- Category: Tales of la Ville
- Created on Tuesday, 24 February 2009 23:00
- Published on Tuesday, 03 July 2007 23:00
- Written by Nick Woods
|The pollution police on the Place de la République, stopping cars to check their emission levels.|
“What’s that in your hair, Nick?” asked a friend during a recent, over-priced macrobiotic meal in the fifth arrondissement. “Dunno. What are you talking about?” “Looks like you’ve got a clump of hair wax stuck in there.”
I wanted to say that I hadn’t worn hair wax since the days of my French crop hairstyle when it became fashionable in London during my mid-20s, but I already had a hunch as to what it was and so made my excuses and sloped off to the toilet, the foreign body still doggedly attached. It wasn’t in fact the first time someone had said something similar over the dinner table, before proceeding to extract a large pellicule from my hair. The truth is that Paris has given me dandruff, and flakes of it the size of which leave me rather breathless.
I have never suffered from dandruff before, and having searched all the Internet doctor web sites to find any seemingly probable causes, the best contributive factors I have come up with are stress and air pollution, in my case probably both at the same time: the stress of having to live with air pollution.
It has not escaped my notice that the air in Paris is unforgivably polluted. I remember a friend commenting about a year ago about how her blonde hair had turned brown as a result of it. I also remember looking out of a window in the 20th arrondissement one day and seeing that the bottom half of the Eiffel Tower had been blotted out by a brown cloud of pollution, and then later reading in a magazine that not one street in Paris meets the EU guidelines for clean air, all of which is trashing my own personal directive for clean hair.
There is not a lot of manufacturing industry going on in modern, service-sector Paris, so I am pointing the accusatory finger at transportation: the delivery trucks puffing along the main boulevards, the cars clogging up quaint medieval streets with carbon monoxide, the motorcycles the lads love but are no less guilty than four-wheeled vehicles ( even more so, according to some studies) of dirtying the atmosphere with pollution and greenhouse gases. (I let buses off lightly here as they at least convey a group of people from A to B, but they are nonetheless a contributory factor.) Paris is chockfull of fumes, with the situation rounded off nicely by the eight-lane périphérique ringing the city.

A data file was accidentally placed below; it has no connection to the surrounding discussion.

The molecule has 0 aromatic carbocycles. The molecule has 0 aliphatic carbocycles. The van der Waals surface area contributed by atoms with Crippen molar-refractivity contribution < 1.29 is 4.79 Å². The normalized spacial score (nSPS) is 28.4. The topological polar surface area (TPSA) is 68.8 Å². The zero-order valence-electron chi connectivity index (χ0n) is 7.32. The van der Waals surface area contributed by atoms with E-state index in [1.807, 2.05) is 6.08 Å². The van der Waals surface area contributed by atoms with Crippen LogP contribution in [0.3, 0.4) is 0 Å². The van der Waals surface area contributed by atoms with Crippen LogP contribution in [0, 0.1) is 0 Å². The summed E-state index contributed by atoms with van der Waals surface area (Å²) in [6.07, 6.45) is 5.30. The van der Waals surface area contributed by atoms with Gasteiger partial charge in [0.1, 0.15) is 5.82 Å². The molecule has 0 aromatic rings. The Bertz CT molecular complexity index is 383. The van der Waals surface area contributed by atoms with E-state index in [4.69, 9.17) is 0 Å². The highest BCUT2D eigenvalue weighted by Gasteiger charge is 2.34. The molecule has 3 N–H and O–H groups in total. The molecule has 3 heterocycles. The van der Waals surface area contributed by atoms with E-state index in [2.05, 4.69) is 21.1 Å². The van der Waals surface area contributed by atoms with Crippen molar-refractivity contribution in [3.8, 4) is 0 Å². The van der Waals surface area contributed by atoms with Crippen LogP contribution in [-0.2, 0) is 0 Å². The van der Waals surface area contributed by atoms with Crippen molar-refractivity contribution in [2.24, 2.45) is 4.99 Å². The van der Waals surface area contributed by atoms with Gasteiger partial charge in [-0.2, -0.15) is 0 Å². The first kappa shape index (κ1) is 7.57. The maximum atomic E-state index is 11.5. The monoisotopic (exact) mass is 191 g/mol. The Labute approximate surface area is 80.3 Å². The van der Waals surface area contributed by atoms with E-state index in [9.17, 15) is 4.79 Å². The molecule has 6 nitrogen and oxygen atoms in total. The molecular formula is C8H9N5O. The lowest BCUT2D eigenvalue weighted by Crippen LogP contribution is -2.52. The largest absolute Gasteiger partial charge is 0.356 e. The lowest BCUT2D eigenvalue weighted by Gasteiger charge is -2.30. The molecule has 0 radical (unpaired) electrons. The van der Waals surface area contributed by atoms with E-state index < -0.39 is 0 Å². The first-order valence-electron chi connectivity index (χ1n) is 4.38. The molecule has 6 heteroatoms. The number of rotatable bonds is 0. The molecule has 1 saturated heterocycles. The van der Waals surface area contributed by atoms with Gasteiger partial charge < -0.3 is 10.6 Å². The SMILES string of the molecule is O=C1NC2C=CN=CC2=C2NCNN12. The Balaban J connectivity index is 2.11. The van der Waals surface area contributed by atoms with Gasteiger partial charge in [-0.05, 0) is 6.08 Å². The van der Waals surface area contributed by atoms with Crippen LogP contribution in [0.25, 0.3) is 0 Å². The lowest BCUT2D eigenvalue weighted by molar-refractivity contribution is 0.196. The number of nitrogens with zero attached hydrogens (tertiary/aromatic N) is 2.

I once took an Ashtanga yoga class in a ground-floor studio near St. Paul. The idea is to breathe in and exhale deeply throughout the entire one-and-a-half hour practice, but there’s little point when all you are doing is inhaling exhaust fumes and poisoning the purification process. I was amazed how used to it the Parisians yogis had become.
My general hard-line (and I admit it, utopian) policy on pollution is that humans have no right to leave the planet in a worse state at the end of each day than they found it at the beginning. The planet hosts us and we need to show it respect. When I arrived in Paris, I was surprised that it hadn’t already followed London and introduced some kind of congestion charge, especially as you can get from the outskirts of Paris to the center in around 30 minutes on the Métro (a good deal faster than in London), so the Métro must be quicker than a car anyway.
The Vélib system is cute but it is only really a small plaster on a much bigger gash in Paris’s environmental problem.
There are myriad possible solutions to the pollution issue in Paris – some of which have already been put into place but could be further expanded, like car-free days in different areas on the weekends, for example, giving us all somewhere clean to go and spend time – but politics is more about the economy, the ability to breathe coming in lower down on the political agenda. Maybe if Sarko*, who is reportedly an extraordinarily vain man, got a good bout of dandruff, it would be enough to make him reconsider his priorities.
*French President Nicolas Sarkozy
Reader Wendy Patterson writes: "I was interested to read that you, too, were pestered by dandruff in Paris! I have never had dandruff before but when we stayed in a rue Pecquay apartment in December, I certainly did develop it! My head was so itchy too!
"Now that we are back at our apartment in the 17th, I have my favorite"natural" shampoo and the water just seems better. My scalp has completely cleared up.
"One thing that did provide some relief was to rinse my scalp with diluted solution of vinegar and water. It made my hair shiny and soothed the itchiness.
© 2009 Paris Update